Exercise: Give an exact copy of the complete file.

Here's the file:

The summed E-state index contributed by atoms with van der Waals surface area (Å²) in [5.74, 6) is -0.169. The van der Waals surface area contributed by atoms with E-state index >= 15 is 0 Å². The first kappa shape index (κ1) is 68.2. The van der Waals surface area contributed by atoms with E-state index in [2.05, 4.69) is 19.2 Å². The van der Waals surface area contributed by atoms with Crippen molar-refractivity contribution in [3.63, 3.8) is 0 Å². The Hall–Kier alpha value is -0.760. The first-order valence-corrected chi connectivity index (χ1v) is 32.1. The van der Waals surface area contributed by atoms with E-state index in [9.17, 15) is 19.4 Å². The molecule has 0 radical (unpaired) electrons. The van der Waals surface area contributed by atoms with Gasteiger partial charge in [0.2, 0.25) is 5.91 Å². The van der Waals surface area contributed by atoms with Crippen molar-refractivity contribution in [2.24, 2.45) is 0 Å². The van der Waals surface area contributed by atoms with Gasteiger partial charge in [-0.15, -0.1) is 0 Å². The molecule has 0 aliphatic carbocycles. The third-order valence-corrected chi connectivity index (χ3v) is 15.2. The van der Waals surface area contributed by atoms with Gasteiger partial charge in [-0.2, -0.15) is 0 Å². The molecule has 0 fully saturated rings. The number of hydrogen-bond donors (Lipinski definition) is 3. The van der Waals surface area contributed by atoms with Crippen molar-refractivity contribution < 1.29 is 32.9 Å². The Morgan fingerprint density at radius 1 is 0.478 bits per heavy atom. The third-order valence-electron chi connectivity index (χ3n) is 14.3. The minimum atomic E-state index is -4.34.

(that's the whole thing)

The summed E-state index contributed by atoms with van der Waals surface area (Å²) in [5.74, 6) is -0.169. The van der Waals surface area contributed by atoms with E-state index >= 15 is 0 Å². The first kappa shape index (κ1) is 68.2. The van der Waals surface area contributed by atoms with E-state index in [2.05, 4.69) is 19.2 Å². The van der Waals surface area contributed by atoms with Crippen molar-refractivity contribution in [3.63, 3.8) is 0 Å². The Hall–Kier alpha value is -0.760. The first-order valence-corrected chi connectivity index (χ1v) is 32.1. The van der Waals surface area contributed by atoms with E-state index in [9.17, 15) is 19.4 Å². The molecule has 0 radical (unpaired) electrons. The van der Waals surface area contributed by atoms with Gasteiger partial charge in [0.2, 0.25) is 5.91 Å². The van der Waals surface area contributed by atoms with Crippen molar-refractivity contribution in [2.24, 2.45) is 0 Å². The van der Waals surface area contributed by atoms with Gasteiger partial charge in [-0.15, -0.1) is 0 Å². The molecule has 0 aliphatic carbocycles. The third-order valence-corrected chi connectivity index (χ3v) is 15.2. The van der Waals surface area contributed by atoms with Gasteiger partial charge in [-0.2, -0.15) is 0 Å². The molecule has 0 fully saturated rings. The number of hydrogen-bond donors (Lipinski definition) is 3. The van der Waals surface area contributed by atoms with Crippen molar-refractivity contribution < 1.29 is 32.9 Å². The Morgan fingerprint density at radius 1 is 0.478 bits per heavy atom. The third-order valence-electron chi connectivity index (χ3n) is 14.3. The minimum atomic E-state index is -4.34.